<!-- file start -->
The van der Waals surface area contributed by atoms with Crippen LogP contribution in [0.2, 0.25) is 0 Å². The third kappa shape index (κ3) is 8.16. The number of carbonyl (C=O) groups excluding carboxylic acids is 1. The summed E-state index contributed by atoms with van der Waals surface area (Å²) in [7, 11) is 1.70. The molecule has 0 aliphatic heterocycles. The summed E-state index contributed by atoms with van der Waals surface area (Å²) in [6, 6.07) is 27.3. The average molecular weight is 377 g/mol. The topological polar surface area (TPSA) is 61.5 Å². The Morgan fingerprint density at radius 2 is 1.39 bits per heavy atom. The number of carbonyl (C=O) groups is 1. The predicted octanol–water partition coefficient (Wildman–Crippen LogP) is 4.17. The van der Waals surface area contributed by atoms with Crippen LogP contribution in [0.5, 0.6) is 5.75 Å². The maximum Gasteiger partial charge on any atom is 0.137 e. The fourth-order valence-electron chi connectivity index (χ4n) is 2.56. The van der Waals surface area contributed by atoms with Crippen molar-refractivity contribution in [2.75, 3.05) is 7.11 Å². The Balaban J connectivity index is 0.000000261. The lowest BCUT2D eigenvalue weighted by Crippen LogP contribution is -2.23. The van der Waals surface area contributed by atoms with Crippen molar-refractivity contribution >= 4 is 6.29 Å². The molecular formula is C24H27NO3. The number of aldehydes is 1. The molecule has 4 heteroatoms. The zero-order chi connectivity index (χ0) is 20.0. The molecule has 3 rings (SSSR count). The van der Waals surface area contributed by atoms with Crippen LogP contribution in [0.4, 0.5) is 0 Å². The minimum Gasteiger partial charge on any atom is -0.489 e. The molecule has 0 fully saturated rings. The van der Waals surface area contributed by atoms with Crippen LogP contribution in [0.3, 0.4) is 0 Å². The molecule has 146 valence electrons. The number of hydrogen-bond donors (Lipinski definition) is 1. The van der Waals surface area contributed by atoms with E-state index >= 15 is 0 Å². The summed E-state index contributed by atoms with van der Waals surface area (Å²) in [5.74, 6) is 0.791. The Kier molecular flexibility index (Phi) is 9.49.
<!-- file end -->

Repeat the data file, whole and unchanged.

The van der Waals surface area contributed by atoms with Crippen LogP contribution in [0.2, 0.25) is 0 Å². The third kappa shape index (κ3) is 8.16. The number of carbonyl (C=O) groups excluding carboxylic acids is 1. The summed E-state index contributed by atoms with van der Waals surface area (Å²) in [7, 11) is 1.70. The molecule has 0 aliphatic heterocycles. The summed E-state index contributed by atoms with van der Waals surface area (Å²) in [6, 6.07) is 27.3. The average molecular weight is 377 g/mol. The topological polar surface area (TPSA) is 61.5 Å². The Morgan fingerprint density at radius 2 is 1.39 bits per heavy atom. The number of carbonyl (C=O) groups is 1. The predicted octanol–water partition coefficient (Wildman–Crippen LogP) is 4.17. The van der Waals surface area contributed by atoms with Crippen LogP contribution in [0.5, 0.6) is 5.75 Å². The maximum Gasteiger partial charge on any atom is 0.137 e. The fourth-order valence-electron chi connectivity index (χ4n) is 2.56. The van der Waals surface area contributed by atoms with Crippen molar-refractivity contribution in [2.75, 3.05) is 7.11 Å². The Balaban J connectivity index is 0.000000261. The lowest BCUT2D eigenvalue weighted by Crippen LogP contribution is -2.23. The van der Waals surface area contributed by atoms with Crippen molar-refractivity contribution >= 4 is 6.29 Å². The molecular formula is C24H27NO3. The number of aldehydes is 1. The molecule has 4 heteroatoms. The zero-order chi connectivity index (χ0) is 20.0. The molecule has 3 rings (SSSR count). The van der Waals surface area contributed by atoms with Crippen LogP contribution in [0.4, 0.5) is 0 Å². The minimum Gasteiger partial charge on any atom is -0.489 e. The molecule has 0 fully saturated rings. The van der Waals surface area contributed by atoms with Crippen LogP contribution in [0.3, 0.4) is 0 Å². The molecule has 146 valence electrons. The number of hydrogen-bond donors (Lipinski definition) is 1. The van der Waals surface area contributed by atoms with E-state index >= 15 is 0 Å². The summed E-state index contributed by atoms with van der Waals surface area (Å²) in [5.74, 6) is 0.791. The Kier molecular flexibility index (Phi) is 9.49.